This Hillary Clinton Line About Being Blamed For Everything Pinpoints One Of This Election's Biggest Problems

(L-R) Republican presidential nominee Donald Trump and Democratic presidential nominee Hillary Clinton shake hands prior to the start of the Presidential Debate at Hofstra University on September 26, 2016 in Hempstead, New York. The first of four debates for the 2016 Election, three Presidential and one Vice Presidential, is moderated by NBC's Lester Holt.
Source: Drew Angerer/Getty Images News/Getty Images

Monday's debate got off to a heated start almost immediately as GOP nominee Donald Trump and Democratic nominee Hillary Clinton really went at it at the debate. And this one exchange basically summarizes the whole election thus far: Trump called Clinton out for essentially everything wrong with the world and Clinton responded, "I have a feeling I'm going to be blamed for everything that's ever happened," to which Trump asked, "Why not?" 

Clinton got the last word though and won the 2016 jab-of-the-year award with her response. Laughing, she said, "Just join the debate by saying more crazy things." I guess we all got our answer to the question of which Trump would be attending and participating in Monday's debate. But at the end of the day, there's really only one Trump, anyway. Did anyone actually expect him to "stick to the message"?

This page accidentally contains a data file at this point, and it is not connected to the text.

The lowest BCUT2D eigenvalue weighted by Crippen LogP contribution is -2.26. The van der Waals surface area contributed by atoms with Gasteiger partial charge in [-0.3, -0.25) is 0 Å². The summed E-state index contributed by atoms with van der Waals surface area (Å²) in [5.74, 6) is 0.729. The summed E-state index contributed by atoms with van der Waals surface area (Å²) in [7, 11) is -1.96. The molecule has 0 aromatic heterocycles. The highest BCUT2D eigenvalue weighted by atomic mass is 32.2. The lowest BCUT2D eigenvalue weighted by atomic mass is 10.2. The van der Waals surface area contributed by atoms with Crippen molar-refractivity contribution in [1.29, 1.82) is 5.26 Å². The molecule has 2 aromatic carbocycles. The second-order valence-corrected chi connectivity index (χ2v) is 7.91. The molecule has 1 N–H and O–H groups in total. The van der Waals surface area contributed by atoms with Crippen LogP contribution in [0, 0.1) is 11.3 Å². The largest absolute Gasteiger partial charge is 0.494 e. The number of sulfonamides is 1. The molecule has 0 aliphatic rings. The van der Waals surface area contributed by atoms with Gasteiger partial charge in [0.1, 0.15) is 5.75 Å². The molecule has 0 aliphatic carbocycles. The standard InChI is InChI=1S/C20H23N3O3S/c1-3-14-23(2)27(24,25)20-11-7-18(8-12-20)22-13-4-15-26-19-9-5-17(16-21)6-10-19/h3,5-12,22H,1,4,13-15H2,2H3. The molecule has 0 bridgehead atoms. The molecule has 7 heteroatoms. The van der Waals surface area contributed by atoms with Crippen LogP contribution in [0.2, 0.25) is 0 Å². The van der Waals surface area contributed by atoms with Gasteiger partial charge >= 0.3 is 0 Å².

The two candidates got right down to business almost immediately in what became a seriously heated debate. But Trump suggesting that Clinton might as well take the blame for everything that's ever happened speaks to his problematic campaign that has largely focused on unsubstantiated insults rather than detailed proposals and policies. 

[Twitter Embed: https://twitter.com/usatoday2016/status/780579865800179713]

Over the course of Monday night's debate, Trump pointed the finger at Clinton various times, suggesting she was to blame for the recession, for ISIS, and NAFTA. Sure, there are valid critiques of Clinton's political career, but Trump's delivery is flawed and lacks in evidence. He noted, "But we have no leadership, and honestly, that starts with Secretary Clinton." On ISIS, Trump suggested that Clinton had been "fighting ISIS [her] entire adult life" (not even close to true). And he also claimed that on NAFTA, "she's been doing this for 30 years and why hasn't she made the agreements better?" 

Trump may have been more believable had he substantiated his claims with actual examples. But based on Monday's debate, and Trump's performance, it would seem that Clinton has the whole world on her shoulders and that she is somehow to blame for every single flawed policy the federal government has passed over the years? Hmm.

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